Many big-box stores and wholesale clubs have ties with rental car companies that can net you significant discounts if you’re a member. Auto clubs (like AAA), trade associations, unions, as well as AARP, may also offer rental car perks and discounts, including insurance on rental cars.

Shop around, and don’t be surprised if the most enticing deals emerge from an unexpected source.

6. Booking Early

Reserving a car as soon as you know your travel dates can be a money-wise move. Here’s why: Rental car companies often keep a limited number of cars in their fleets. As a result, they need to estimate demand several weeks ahead of time. To encourage customers to book early and help them manage their pool of vehicles, they may offer lower rates when you reserve in advance vs. last-minute.

Booking a car in advance can help you not only get a better deal but also help to ensure you’ll get the car you want. This can help you avoid paying for a Suburban when all you need is an economy car.

If you do book early, consider searching prices again right before your trip.

•   If you find a better deal last-minute, you may be able to request a price adjustment from your original agency.

•   Or you may be able to cancel your current reservation and book a cheaper reservation at another company.

Before you book, you may want to read through the cancellation policy and make sure there is no penalty for canceling.

7. Shifting Your Dates

Prices of rental cars can fluctuate based on demand, and these fluctuations can sometimes be significant.

Of course, you can’t always change the days of your trip. But as a frugal traveler, you may want to weigh the cost-benefit of not having a rental car for a few days to score a lower rate.You could reap significant savings.

The cheapest day to rent a car can vary depending on market demand, but you may see lower rates on Fridays and Saturdays, and the highest rates on Sundays, Mondays and Tuesdays.

8. Noting Any Damage Before You Drive Away

You may be eager to get on the road, but it’s a good idea to do your due diligence and make sure you point out and/or document any damage to the car when you receive it. Consider the following:

•   No matter how minor a scratch or ding, you could get charged for the damage unless you account for it on your rental agreement prior to driving away.

•   You may be asked to mark damage on the car rental agreement, but you may also want to take photos as well. That way, there is less likely to be any dispute about the extent of any damage or markings.

Recommended: Different Ways to Earn More Interest on Your Money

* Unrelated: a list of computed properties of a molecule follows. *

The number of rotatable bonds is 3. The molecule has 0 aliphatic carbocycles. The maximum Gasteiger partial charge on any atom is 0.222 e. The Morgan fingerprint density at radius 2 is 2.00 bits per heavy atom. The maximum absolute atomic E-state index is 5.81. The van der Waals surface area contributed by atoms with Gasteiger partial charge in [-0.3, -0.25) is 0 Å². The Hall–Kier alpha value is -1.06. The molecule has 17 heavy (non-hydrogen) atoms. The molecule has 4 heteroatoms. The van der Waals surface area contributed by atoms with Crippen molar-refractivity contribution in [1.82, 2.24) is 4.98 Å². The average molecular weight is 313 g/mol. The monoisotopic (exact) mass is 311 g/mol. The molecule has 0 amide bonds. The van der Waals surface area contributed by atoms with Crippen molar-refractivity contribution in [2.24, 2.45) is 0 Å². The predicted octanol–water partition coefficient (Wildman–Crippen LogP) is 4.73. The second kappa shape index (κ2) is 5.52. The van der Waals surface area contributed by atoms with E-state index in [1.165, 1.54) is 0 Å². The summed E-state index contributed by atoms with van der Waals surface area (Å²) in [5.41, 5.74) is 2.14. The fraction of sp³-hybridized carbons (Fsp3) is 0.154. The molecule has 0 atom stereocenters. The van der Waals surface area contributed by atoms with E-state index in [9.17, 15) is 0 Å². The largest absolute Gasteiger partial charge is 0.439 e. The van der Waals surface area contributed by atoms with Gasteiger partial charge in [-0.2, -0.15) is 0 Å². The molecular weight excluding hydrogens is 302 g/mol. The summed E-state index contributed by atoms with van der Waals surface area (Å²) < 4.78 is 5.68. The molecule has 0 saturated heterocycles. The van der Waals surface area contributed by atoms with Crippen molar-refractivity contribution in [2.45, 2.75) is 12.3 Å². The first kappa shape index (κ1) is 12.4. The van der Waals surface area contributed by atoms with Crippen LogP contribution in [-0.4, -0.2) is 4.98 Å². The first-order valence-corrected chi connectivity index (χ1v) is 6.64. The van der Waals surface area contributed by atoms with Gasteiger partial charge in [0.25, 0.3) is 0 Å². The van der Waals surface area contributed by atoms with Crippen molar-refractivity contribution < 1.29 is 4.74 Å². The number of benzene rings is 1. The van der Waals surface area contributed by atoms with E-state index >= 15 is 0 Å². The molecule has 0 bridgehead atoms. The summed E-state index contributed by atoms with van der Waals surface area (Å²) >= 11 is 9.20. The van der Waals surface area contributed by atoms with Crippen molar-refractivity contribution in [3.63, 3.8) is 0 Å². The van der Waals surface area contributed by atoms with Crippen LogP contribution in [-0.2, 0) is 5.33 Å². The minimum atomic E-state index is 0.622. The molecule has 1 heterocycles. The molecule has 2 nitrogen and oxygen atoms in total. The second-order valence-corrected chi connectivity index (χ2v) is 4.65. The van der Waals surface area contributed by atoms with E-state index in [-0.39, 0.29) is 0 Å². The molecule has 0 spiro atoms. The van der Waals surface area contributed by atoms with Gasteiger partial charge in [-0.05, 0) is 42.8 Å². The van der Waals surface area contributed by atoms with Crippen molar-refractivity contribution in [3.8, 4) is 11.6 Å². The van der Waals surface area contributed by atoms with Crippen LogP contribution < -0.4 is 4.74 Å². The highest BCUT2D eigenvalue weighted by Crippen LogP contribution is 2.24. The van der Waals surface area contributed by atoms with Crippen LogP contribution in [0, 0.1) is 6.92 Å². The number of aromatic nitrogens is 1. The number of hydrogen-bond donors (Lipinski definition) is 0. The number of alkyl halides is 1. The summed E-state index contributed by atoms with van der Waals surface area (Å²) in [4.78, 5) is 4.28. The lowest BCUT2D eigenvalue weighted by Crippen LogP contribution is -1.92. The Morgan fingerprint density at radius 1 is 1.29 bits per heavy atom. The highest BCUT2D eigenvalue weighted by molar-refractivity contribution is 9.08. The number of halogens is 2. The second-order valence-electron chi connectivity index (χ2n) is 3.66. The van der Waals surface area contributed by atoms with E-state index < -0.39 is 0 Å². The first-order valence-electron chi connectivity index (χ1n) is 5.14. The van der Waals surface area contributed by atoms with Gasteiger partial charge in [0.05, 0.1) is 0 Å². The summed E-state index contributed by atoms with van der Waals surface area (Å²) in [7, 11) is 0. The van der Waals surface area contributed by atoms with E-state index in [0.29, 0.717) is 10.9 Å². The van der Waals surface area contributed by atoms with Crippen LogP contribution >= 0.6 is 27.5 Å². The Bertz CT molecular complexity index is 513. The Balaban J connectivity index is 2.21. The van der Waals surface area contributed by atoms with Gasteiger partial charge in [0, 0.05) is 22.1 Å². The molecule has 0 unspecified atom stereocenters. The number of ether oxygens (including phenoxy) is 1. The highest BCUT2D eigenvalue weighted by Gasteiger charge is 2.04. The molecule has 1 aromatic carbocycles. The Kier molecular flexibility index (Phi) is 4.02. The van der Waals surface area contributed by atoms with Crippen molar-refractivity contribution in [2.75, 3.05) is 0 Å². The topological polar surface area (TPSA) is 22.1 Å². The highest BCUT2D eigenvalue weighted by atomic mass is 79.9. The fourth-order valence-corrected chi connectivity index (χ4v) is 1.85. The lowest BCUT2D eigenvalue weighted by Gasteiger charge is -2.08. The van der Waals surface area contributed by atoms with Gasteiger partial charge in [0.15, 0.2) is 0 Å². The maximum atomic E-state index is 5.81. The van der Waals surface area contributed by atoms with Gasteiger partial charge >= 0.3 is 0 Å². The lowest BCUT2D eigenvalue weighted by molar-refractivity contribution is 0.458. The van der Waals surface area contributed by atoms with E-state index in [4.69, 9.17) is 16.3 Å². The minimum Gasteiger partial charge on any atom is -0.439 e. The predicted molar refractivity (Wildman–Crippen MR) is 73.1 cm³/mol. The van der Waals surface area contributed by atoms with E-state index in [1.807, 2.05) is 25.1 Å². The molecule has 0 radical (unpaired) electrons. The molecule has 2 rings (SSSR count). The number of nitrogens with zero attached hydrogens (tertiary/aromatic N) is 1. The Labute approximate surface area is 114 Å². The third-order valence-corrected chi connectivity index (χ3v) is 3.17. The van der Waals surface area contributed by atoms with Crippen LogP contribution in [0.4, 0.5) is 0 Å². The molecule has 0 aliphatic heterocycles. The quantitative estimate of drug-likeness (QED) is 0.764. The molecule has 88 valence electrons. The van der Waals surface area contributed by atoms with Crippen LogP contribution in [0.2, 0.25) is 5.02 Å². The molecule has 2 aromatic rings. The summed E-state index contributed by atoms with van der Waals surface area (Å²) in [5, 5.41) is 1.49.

9. Paying Tolls in Cash if You Can

Rental car companies commonly tack on fees for using their transponder (the gizmo that lets you whiz past toll booths), in addition to the toll itself.

You may also have to pay a daily convenience fee for having the transponder even if you don’t use it.

To avoid using the rental company’s transponder, try these hacks:

•   Pay cash at tolls that still accept it. For cashless tolls, you may be able to pay online later.

•   It may also be possible to use your own transponder. Some transponders (such as E-ZPass) can be used in multiple states, so it could be worth doing your research beforehand to see if your personal transponder is accepted.

•   For a longer-term rental, you might consider buying a transponder or toll pass that is accepted in the state where you’ll be driving. In many cases, the fee for the pass goes into your account as credit for tolls.

10. Bringing Your Own Car Seat

Rental car companies may offer infant and child car seat rental options, but the additional charges can add up. You might pay $10 to $15 per day, per seat, plus tax, up to a cap of $66 and up.

In addition to the cost, you may not necessarily know the size and reliability of a rental car seat.

Obviously, it is not always convenient to bring your own seat, but It may be a better bet when possible. Even though car seats are bulky, airlines typically don’t charge baggage fees on them.

11. Think Small and Simple

This one may be obvi, but renting a larger or premium car will likely jack up your costs considerably. Though this is a no-brainer, it’s easy to creep into higher pricing tiers as you scroll through the options and see a cool SUV or convertible next to that economy sedan you originally thought you wanted to book.

For example, a recent search on Enterprise for a rental car found a compact car in Los Angeles for $75 a day, a mid-size SUV for $106 per day, and a convertible for $143 a day. That’s a major difference!

12. Let One Person Do the Driving

It’s not always possible, of course, to have a single driver (say, if you’re criss-crossing the United States), but for shorter distances, having just one driver can help you save money.

Many rental car agencies will add $10 to $15 a day for an additional driver who is not a spouse, domestic partner, or business partner. So, if you are on a trip with a friend and the distances are fairly short (perhaps zipping between Miami and the Florida Keys), having just one driver can help cut rental car costs.

The Takeaway

Car rentals often end up costing more than you expect, due to add-on costs and the details of when and where you rent a vehicle. To get the best deal on a rental, it’s a good idea to do some research in advance so you can get the best rates and opt out of the extras you don’t need.

You can also explore other ways to get a good deal, such as looking for discounts through clubs and organizations you already belong to, shifting your dates slightly, and trying other clever hacks.